Minutes later we returned and asked if it was a private party. Surprisingly, it was not and we were welcomed to join the gathering. Maybe it was the “military brat” in me to dive nose first into this group of strangers, but there was no question. We found the spot.
There we were, in Marsland, with Comet the dog, a Senior Space Systems Engineer and several amateur astronomers, viewing the eclipse with an anticipated totality of 2 minutes, 5 seconds.
Leading up to the totality set at 11:48 a.m., these strangers quickly became friends and we learned they came from all over the country including Rapid City, SD, Fort Collins, CO, St. Petersburg, FL, California, New Mexico and several others. They graciously shared their equipment and knowledge, and we took full advantage of the opportunity. Pops became quite the expert at taking pictures of the eclipse through the telescope lenses.
It was about 20 minutes until totality and there was a noticeable difference in darkness and the temperature began to drop. At 11:38 a.m. we saw a pronghorn buck a few hundred yards away. It began running up and down a fence line and in circles, confused by the phenomena. The temperature continued to drop and the darkness increased. At about 11:40 a.m. I had goosebumps and one of my new friends offered me a jacket. The evening crickets started shortly after that, and the 360 degree horizon started turning violet then purple.
The light during this time was extremely unique and difficult to explain. It was almost like lights in a baseball arena coming from above. The gravel was very light, but the world around was dark. We were observing scattered stray sunlight being blocked by the moon.
A semi-truck passed by and the automatic headlights were on. A noticeable 360 sunset was all around us. The moon shape became a sliver, and the sliver a faint line, and then… it happened.
Yeah, I thought it would be neat, but I had no idea. Totality is truly an out-of-body experience. I was looking at a radiant, black sun. Venus, satellites and other stars were clearly visible, at 11;48 in the morning! It was unlike anything I had ever seen or experienced before… totally eccentric. The two minutes flew by – we cheered, we wow’d, we didn’t want it to end. The difference between 99% and 100% obscuration is literally night and day. Wow!
Here is a video taken from my iPhone for about the first 45 seconds of totality. There are certainly much better videos out there and this does not accurately depict the blackout of the sun, but I appreciate the genuine reactions in the clip.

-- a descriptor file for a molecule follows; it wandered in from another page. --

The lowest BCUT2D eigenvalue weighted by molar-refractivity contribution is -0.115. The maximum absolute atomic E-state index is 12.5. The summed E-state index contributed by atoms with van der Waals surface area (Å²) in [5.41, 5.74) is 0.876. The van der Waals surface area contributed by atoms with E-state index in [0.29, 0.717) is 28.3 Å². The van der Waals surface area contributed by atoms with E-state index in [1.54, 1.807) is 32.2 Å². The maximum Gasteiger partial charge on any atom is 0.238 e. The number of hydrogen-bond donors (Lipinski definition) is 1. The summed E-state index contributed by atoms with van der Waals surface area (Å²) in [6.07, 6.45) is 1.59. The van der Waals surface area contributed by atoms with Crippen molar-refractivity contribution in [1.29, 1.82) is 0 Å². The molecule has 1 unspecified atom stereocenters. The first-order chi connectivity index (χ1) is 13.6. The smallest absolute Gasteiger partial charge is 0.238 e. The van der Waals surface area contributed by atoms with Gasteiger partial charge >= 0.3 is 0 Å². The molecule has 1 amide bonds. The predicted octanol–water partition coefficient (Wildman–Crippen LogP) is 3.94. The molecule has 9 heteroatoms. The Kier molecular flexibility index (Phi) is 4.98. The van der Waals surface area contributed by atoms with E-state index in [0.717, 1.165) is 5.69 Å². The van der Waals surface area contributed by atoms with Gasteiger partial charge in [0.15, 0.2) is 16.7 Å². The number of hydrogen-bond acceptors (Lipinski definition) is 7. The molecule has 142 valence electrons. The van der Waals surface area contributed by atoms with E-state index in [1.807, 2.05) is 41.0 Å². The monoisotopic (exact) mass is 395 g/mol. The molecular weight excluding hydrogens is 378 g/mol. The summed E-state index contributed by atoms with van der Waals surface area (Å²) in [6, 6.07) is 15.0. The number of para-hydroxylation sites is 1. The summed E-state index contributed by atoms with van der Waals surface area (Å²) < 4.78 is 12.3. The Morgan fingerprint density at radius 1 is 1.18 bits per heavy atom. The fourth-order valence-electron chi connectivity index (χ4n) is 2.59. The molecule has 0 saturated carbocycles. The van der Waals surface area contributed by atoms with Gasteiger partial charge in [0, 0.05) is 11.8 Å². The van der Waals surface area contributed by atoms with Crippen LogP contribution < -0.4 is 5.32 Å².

Right when as the sun peaked back out from behind the moon, an eagle was spotted to the south flying overhead as if it were dawn.
The eclipse climax was over, but the memory did not fade. To celebrate the event, a bag of Sun Chips was passed around and we cheered and chatted. One by one the group packed up and left.
Just as soon as everyone showed up, they were gone. My dad laughed when I thought this was “insane traffic” in northwest Nebraska. All lanes going into Crawford were packed for miles. It truly was the most traffic I had ever seen on Highway 20 and 71. I guess that’s just the norm in Colorado, and I don’t miss it!
When we got home after the eclipse, you would NEVER believe what happened … A comet went through my living room window! That’s right, our new four-legged friend was devastated when we left him at home while running a couple errands and busted right through the screen window.
When all was said and done, the Great American Eclipse surpassed all my expectations. From a tourism perspective, I am pleased with the turnout of visitors to our area (estimated of 20,000 extra visitors), and proud of the hospitality they were shown by our communities. We gave out 10,000 pairs of eclipse glasses free of charge in Dawes and Sioux Counties. That’s about 100 pairs of eclipse glasses for every second of totality. Without a doubt, this was this biggest tourism event in our history!
As a viewer, I now understand the thrill that eclipsers are chasing, and they may have just recruited one more guru. But more than anything, I am tickled that I blacked out in Northwest Nebraska with my dad. There is no doubt it’s a memory we will cherish forever.
If you enjoyed watching the eclipse in northwest Nebraska (Harrison, Agate, Crawford, Marsland, or Chadron) send your story or pictures to firstname.lastname@example.org.
One last bad dad joke to send you on your merry way…
How does the man on the moon cut his hair? Eclipse it.